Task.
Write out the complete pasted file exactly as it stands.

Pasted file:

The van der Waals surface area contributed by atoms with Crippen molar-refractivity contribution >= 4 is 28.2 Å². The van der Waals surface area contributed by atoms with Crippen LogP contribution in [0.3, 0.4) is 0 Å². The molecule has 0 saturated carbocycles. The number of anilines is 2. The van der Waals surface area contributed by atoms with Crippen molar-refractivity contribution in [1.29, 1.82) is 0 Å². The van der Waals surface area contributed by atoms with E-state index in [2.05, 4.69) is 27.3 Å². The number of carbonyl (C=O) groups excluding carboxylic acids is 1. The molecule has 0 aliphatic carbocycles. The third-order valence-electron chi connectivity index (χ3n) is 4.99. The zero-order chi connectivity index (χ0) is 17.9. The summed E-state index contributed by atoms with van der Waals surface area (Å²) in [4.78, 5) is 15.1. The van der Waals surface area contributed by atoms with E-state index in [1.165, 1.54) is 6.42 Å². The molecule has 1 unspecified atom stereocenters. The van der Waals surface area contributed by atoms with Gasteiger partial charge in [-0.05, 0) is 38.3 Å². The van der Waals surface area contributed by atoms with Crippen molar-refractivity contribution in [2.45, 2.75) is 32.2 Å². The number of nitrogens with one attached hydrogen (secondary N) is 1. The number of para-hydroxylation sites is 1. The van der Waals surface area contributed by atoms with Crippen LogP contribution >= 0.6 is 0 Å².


The van der Waals surface area contributed by atoms with Crippen molar-refractivity contribution >= 4 is 28.2 Å². The van der Waals surface area contributed by atoms with Crippen LogP contribution in [0.3, 0.4) is 0 Å². The molecule has 0 saturated carbocycles. The number of anilines is 2. The van der Waals surface area contributed by atoms with Crippen molar-refractivity contribution in [1.29, 1.82) is 0 Å². The van der Waals surface area contributed by atoms with E-state index in [2.05, 4.69) is 27.3 Å². The number of carbonyl (C=O) groups excluding carboxylic acids is 1. The molecule has 0 aliphatic carbocycles. The third-order valence-electron chi connectivity index (χ3n) is 4.99. The zero-order chi connectivity index (χ0) is 17.9. The summed E-state index contributed by atoms with van der Waals surface area (Å²) in [4.78, 5) is 15.1. The van der Waals surface area contributed by atoms with E-state index in [1.165, 1.54) is 6.42 Å². The molecule has 1 unspecified atom stereocenters. The van der Waals surface area contributed by atoms with Gasteiger partial charge in [-0.05, 0) is 38.3 Å². The van der Waals surface area contributed by atoms with Crippen molar-refractivity contribution in [2.45, 2.75) is 32.2 Å². The number of nitrogens with one attached hydrogen (secondary N) is 1. The number of para-hydroxylation sites is 1. The van der Waals surface area contributed by atoms with Crippen LogP contribution >= 0.6 is 0 Å².